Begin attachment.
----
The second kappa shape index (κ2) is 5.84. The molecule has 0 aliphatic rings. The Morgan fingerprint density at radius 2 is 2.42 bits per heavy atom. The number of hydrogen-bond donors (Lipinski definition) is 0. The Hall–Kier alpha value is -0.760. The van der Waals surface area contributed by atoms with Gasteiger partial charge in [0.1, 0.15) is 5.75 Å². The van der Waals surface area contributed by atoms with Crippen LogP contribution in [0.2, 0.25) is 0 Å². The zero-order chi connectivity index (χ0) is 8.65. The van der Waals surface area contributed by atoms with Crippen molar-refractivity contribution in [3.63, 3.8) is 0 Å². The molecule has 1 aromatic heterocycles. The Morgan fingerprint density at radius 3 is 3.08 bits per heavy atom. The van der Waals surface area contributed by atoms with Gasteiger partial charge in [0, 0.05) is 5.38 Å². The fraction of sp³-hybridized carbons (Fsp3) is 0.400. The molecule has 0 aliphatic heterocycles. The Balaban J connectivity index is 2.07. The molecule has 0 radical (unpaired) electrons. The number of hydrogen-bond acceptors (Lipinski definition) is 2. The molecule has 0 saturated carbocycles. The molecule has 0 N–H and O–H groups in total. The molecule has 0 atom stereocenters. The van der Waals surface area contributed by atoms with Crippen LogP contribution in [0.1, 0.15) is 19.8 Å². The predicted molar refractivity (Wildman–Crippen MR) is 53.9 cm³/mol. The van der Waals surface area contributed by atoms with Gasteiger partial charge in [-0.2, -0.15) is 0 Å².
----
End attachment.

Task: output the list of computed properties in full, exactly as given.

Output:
The second kappa shape index (κ2) is 5.84. The molecule has 0 aliphatic rings. The Morgan fingerprint density at radius 2 is 2.42 bits per heavy atom. The number of hydrogen-bond donors (Lipinski definition) is 0. The Hall–Kier alpha value is -0.760. The van der Waals surface area contributed by atoms with Gasteiger partial charge in [0.1, 0.15) is 5.75 Å². The van der Waals surface area contributed by atoms with Crippen LogP contribution in [0.2, 0.25) is 0 Å². The zero-order chi connectivity index (χ0) is 8.65. The van der Waals surface area contributed by atoms with Crippen molar-refractivity contribution in [3.63, 3.8) is 0 Å². The molecule has 1 aromatic heterocycles. The Morgan fingerprint density at radius 3 is 3.08 bits per heavy atom. The van der Waals surface area contributed by atoms with Gasteiger partial charge in [0, 0.05) is 5.38 Å². The fraction of sp³-hybridized carbons (Fsp3) is 0.400. The molecule has 0 aliphatic heterocycles. The Balaban J connectivity index is 2.07. The molecule has 0 radical (unpaired) electrons. The number of hydrogen-bond acceptors (Lipinski definition) is 2. The molecule has 0 saturated carbocycles. The molecule has 0 N–H and O–H groups in total. The molecule has 0 atom stereocenters. The van der Waals surface area contributed by atoms with Crippen LogP contribution in [0.1, 0.15) is 19.8 Å². The predicted molar refractivity (Wildman–Crippen MR) is 53.9 cm³/mol. The van der Waals surface area contributed by atoms with Gasteiger partial charge in [-0.2, -0.15) is 0 Å².